So why are damages for lost chances recoverable in claims for pure economic loss, but not in clinical cases? One answer is that the non-clinical cases generally turn on the issue of what human beings would have done, rather than medical causation, and that it is easier to apply percentage chances to the former. But this view has to explain why the lost chance approach does apply to the actions of third parties but not to the actions of the claimant.
Lord Hoffmann’s answer is that this is a matter of policy. In theory, it is easier for a claimant to prove what they would have done than what a third party would have done. Another answer is that claims for pure financial loss are in a different category to claims for physical injury. But this would seem unfair to a person who was able to prove convincingly that negligence had caused a reduction in their chances of survival. A third answer is that the law assumes that causation by natural forces is always capable of proof, and so must be proved on the balance of probabilities, but that it is harder to prove what human beings would have done, so that the lost chance approach applies. But this theory cannot explain the rule that the claimant must prove what they would have done on the balance of probabilities. Happily for litigators, the debate about the rationale of lost chance cases goes on.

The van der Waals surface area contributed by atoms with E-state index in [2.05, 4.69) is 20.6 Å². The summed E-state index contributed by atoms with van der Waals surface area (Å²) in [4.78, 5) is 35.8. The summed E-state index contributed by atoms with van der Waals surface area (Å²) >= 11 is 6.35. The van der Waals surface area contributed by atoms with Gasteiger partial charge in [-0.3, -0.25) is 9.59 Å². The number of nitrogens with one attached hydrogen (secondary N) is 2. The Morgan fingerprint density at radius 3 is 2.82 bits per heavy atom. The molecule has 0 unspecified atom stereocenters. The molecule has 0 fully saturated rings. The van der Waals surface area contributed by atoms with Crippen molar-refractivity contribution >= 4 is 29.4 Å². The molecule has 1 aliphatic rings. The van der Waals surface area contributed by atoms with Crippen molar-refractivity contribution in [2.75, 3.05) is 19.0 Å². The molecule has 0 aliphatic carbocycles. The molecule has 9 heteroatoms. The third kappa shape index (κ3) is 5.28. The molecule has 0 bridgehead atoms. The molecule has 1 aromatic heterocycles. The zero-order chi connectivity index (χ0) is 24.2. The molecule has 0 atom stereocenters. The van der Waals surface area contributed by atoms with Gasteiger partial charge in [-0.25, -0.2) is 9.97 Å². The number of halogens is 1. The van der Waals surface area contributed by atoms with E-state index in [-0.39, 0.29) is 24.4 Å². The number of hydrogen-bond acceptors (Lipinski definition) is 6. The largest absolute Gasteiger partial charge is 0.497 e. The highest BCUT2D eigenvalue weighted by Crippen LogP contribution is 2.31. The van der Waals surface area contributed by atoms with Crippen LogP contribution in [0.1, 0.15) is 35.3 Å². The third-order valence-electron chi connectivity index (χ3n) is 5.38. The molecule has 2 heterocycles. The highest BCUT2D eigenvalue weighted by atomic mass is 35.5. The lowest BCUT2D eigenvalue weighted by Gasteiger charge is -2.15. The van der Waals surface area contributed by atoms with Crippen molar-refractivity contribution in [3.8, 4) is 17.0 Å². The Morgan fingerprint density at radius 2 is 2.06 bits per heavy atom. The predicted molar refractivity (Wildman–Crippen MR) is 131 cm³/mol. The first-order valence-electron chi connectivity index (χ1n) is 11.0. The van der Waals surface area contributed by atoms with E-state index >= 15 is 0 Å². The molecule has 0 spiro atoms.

William Flenley is a barrister at Halisham Chambers.